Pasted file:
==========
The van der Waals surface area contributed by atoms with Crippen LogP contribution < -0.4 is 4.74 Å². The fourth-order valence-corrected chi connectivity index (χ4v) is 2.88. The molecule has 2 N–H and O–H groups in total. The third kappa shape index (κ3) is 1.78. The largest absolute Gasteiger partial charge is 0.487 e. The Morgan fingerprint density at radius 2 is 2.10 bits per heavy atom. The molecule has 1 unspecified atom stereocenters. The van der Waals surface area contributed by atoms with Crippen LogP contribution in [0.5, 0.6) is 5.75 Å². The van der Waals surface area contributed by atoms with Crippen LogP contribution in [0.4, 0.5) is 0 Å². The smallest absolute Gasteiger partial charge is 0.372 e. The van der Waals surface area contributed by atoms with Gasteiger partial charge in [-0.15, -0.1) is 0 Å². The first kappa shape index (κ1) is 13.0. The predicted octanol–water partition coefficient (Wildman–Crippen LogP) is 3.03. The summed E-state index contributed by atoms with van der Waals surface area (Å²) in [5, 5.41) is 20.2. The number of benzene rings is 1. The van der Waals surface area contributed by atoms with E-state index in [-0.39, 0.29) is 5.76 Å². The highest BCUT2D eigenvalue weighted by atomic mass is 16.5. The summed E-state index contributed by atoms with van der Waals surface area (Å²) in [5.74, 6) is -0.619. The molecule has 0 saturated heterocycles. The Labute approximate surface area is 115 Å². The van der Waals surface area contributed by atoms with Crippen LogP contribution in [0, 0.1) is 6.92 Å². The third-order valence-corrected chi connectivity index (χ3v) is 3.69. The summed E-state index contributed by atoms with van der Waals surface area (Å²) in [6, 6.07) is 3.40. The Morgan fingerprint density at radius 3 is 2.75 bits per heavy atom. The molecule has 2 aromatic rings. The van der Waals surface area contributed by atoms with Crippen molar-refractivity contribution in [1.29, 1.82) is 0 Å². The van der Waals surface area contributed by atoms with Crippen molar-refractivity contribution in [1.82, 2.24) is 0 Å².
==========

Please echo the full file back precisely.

The van der Waals surface area contributed by atoms with Crippen LogP contribution < -0.4 is 4.74 Å². The fourth-order valence-corrected chi connectivity index (χ4v) is 2.88. The molecule has 2 N–H and O–H groups in total. The third kappa shape index (κ3) is 1.78. The largest absolute Gasteiger partial charge is 0.487 e. The Morgan fingerprint density at radius 2 is 2.10 bits per heavy atom. The molecule has 1 unspecified atom stereocenters. The van der Waals surface area contributed by atoms with Crippen LogP contribution in [0.5, 0.6) is 5.75 Å². The van der Waals surface area contributed by atoms with Crippen LogP contribution in [0.4, 0.5) is 0 Å². The smallest absolute Gasteiger partial charge is 0.372 e. The van der Waals surface area contributed by atoms with Gasteiger partial charge in [-0.15, -0.1) is 0 Å². The first kappa shape index (κ1) is 13.0. The predicted octanol–water partition coefficient (Wildman–Crippen LogP) is 3.03. The summed E-state index contributed by atoms with van der Waals surface area (Å²) in [5, 5.41) is 20.2. The number of benzene rings is 1. The van der Waals surface area contributed by atoms with E-state index in [-0.39, 0.29) is 5.76 Å². The highest BCUT2D eigenvalue weighted by atomic mass is 16.5. The summed E-state index contributed by atoms with van der Waals surface area (Å²) in [5.74, 6) is -0.619. The molecule has 0 saturated heterocycles. The Labute approximate surface area is 115 Å². The van der Waals surface area contributed by atoms with Crippen LogP contribution in [0, 0.1) is 6.92 Å². The third-order valence-corrected chi connectivity index (χ3v) is 3.69. The summed E-state index contributed by atoms with van der Waals surface area (Å²) in [6, 6.07) is 3.40. The Morgan fingerprint density at radius 3 is 2.75 bits per heavy atom. The molecule has 2 aromatic rings. The van der Waals surface area contributed by atoms with Crippen molar-refractivity contribution in [1.29, 1.82) is 0 Å². The van der Waals surface area contributed by atoms with Crippen molar-refractivity contribution in [1.82, 2.24) is 0 Å².